Other Versions: Some versions include 2 roses instead of onions. Sometimes the peasant girl is a princess or omit the Lindworm’s twin brother. The soothsayer’s gender also varies. One version mentions that the Lindworm’s mom hurled the kid out the window as soon as it was born. An Indian version has the cursed prince born a monstrous fish and the girl helped by talking snakes. While some Asian variants have the girl sold to the Lindworm by her stepmother, usually in hope she gets devoured. And when she learns that her stepdaughter has married a king, she either kills herself or plots revenge.
Adaptations: Retold in comic form.
Why Forgotten: Given that the dragon prince eats some of his suitors and the fact a lot of the action takes place in a bedroom that involves a young woman getting naked with a dragon and whipping him, it’s not hard to see why this story will never have its own Disney movie.
52. The Princess on the Glass Hill
Earliest Appearance: Collected by Peter Christen Asbjørnsen and Jorgen Moe.
Best Known Version: Asbjørnsen and Moe’s version obviously.
Synopsis: There was a farm with a field that would’ve been good for hay. Except after every St. John’s night all the grass would be eaten. For 2 years, the farmer’s 2 oldest sons stay up all night to guard the field but an earthquake scares them off. The youngest waits through 3 earthquakes and found that a horse in a brass suit of shining armor was eating the grass. He throws steel over the horse, giving him power over it. So he rides away to somewhere secret, telling his brothers that nothing had happened to him. He does it again the next year with the horse wearing silver armor and the next when its armor is gold.
Meanwhile, the king has his daughter sit on a glass mountain and whoever climb it and get the golden apples out of her lap would marry her. All the men who came to try it slip and slide about. But a knight in a brass armor suit rides up the third of the way and rides back. The princess throws one of the apples to encourage him, but he still rides off. The next day it happened again but a knight in silver armor rides 2/3 of the way up the hill and the princess likes him better than the other. The third day, a knight in gold armor rides all the way up and takes the apple. But rides off immediately after. The king then summons all his nobles and knights but none of them have the golden apples. So he summons everyone in the kingdom. Still, no one had the apples. So the king demands who’s missing. The older brothers admitted that their younger brother hadn’t. So he’s fetched, produces the apples, and gets married off to the princess.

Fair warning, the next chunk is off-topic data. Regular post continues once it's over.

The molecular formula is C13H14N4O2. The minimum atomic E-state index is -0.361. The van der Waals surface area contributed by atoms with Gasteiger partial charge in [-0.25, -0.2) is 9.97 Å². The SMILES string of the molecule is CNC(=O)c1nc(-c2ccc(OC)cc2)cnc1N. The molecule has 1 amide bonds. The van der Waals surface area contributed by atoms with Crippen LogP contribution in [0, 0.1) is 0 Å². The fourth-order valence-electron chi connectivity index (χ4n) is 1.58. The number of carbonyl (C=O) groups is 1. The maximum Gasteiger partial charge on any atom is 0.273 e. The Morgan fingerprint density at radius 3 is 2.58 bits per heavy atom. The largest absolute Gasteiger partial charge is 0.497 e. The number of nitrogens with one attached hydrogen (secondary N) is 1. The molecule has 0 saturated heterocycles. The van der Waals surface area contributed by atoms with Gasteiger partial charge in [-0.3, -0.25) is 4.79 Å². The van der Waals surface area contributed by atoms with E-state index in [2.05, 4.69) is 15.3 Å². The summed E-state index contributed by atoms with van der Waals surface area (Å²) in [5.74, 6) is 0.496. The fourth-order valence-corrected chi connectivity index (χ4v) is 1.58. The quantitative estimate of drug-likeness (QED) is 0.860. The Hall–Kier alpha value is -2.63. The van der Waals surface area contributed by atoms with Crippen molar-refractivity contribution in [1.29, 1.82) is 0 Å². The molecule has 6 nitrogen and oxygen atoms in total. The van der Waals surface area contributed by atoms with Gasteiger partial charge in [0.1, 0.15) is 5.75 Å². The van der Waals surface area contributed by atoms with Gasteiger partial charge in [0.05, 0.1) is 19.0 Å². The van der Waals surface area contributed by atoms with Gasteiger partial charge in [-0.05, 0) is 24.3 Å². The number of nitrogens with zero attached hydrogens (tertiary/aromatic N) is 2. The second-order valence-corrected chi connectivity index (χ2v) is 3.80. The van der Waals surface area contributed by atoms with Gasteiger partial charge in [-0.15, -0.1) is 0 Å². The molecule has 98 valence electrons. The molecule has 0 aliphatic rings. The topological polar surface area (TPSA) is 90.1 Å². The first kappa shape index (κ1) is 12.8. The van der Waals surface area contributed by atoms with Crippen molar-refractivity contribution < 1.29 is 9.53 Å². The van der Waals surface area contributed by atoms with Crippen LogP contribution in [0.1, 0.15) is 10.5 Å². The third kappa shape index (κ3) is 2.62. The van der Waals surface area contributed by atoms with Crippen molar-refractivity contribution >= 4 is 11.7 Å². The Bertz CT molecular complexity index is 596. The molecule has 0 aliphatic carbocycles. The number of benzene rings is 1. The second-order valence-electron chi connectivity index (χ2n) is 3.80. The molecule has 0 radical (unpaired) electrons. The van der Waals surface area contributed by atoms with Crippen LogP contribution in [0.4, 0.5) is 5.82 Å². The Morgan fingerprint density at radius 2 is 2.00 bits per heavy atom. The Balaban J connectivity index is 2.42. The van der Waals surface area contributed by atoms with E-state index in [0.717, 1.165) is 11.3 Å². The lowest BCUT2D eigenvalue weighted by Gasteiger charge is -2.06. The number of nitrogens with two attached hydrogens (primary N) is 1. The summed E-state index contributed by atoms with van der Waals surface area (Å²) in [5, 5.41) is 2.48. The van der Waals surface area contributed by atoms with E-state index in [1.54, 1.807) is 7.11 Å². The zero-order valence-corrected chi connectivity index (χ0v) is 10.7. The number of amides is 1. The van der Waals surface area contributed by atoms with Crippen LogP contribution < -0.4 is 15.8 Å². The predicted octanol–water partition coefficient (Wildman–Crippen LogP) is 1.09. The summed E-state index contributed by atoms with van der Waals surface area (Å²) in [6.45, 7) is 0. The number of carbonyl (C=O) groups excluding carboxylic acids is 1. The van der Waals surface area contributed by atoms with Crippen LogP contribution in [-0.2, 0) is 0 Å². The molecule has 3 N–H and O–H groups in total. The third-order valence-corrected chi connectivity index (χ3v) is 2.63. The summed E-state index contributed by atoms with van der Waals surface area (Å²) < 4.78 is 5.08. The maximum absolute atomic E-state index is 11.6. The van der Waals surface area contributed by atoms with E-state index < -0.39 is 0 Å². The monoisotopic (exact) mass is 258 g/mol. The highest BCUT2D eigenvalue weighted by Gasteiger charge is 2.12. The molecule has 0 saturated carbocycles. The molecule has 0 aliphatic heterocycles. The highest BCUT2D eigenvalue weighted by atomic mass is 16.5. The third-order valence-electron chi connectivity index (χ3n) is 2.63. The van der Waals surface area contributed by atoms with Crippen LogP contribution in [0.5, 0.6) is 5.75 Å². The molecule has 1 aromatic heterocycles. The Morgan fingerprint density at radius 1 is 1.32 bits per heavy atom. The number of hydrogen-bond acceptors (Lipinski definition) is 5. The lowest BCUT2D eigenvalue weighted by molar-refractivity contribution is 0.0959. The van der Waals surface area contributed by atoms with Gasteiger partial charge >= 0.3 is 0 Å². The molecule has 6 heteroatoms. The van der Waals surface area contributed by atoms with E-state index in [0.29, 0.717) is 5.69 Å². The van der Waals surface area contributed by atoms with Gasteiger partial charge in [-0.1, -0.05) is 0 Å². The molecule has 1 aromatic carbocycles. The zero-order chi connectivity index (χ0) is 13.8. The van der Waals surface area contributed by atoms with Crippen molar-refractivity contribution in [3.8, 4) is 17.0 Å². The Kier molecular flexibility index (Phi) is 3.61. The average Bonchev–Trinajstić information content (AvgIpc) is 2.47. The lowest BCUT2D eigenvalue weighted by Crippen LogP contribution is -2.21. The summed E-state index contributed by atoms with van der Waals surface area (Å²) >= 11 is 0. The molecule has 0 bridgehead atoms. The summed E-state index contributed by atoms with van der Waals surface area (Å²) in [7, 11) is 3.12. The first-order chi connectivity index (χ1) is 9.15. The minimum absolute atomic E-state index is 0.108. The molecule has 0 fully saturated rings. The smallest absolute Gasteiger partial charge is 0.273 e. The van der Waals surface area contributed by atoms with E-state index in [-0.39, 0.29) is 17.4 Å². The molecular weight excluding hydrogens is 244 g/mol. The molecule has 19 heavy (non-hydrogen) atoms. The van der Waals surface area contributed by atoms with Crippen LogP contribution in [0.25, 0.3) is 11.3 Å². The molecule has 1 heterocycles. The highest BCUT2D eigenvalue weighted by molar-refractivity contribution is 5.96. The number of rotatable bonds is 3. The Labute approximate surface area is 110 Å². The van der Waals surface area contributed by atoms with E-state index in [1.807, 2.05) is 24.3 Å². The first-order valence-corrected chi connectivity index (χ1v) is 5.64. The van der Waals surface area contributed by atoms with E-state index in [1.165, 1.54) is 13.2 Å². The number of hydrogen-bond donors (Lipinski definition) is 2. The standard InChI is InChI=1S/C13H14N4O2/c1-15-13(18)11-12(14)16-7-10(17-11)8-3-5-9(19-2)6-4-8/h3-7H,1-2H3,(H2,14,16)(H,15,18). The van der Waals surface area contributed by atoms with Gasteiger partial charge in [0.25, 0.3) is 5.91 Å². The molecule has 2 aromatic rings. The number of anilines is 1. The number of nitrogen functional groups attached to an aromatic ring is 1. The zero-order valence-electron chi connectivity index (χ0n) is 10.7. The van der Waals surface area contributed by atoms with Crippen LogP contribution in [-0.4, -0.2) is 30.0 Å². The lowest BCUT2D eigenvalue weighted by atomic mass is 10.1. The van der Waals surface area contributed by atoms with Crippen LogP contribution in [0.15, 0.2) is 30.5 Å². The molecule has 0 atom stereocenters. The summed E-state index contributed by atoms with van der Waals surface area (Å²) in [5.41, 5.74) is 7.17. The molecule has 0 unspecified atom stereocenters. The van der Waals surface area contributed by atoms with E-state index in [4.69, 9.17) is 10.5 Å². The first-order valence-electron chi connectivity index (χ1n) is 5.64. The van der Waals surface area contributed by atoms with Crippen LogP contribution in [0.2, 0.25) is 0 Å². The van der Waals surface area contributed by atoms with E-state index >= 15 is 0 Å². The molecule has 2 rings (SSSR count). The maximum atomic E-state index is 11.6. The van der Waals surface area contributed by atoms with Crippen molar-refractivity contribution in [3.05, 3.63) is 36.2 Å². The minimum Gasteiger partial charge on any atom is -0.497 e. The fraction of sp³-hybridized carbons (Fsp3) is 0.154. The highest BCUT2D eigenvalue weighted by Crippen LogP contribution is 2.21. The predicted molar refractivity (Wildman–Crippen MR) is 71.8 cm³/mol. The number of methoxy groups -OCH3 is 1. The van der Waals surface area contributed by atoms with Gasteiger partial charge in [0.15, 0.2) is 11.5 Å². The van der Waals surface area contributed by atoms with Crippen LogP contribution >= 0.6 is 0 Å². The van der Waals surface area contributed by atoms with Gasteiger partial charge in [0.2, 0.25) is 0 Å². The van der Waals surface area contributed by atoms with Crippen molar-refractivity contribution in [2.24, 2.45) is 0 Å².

Other Versions: Andrew Lang has a version in The Blue Fairy Book.
Why Forgotten: Not exactly sure. Maybe because it’s not from Grimm.
Earliest Appearance: Collected by Andrew Lang in The Grey Fairy Book.
Best Known Version: The Lang version, obviously.
Synopsis: A girl picks plumbs from a wild plum tree on her way to school, which earned her the name, “Prunella.” One day, a furious witch saw her and kidnaps her. The more beautiful Prunella grew, the more enraged the witch became. So she sends her with a basket to fetch water from the well. There, she meets the witch’s son Bensiabel who asks for a kiss from her in return for filling her basket. She refuses but he fills it up anyway. The next day, the witch gives her a sack of wheat with orders to make bread when she returned. Once again Bensiabel helps her despite her refusal to kiss him. The witch then sends Prunella to her sister to bring back a casket. Bensiabel gives her various things along the way before she has to take the casket and leave at once. When she does this, the witch tries getting the people on the way to stop her. But they refuse because Prunella gave them things but the witch didn’t. The witch then demands Prunella tell her what cocks crowed. Bensiabel hesitates to tell her once, in hopes of luring her to kiss him, and the witch comes to kill her. Bensiabel knocks her down the stairs, killing her. Now with her heart softened, Prunella agrees to marry him.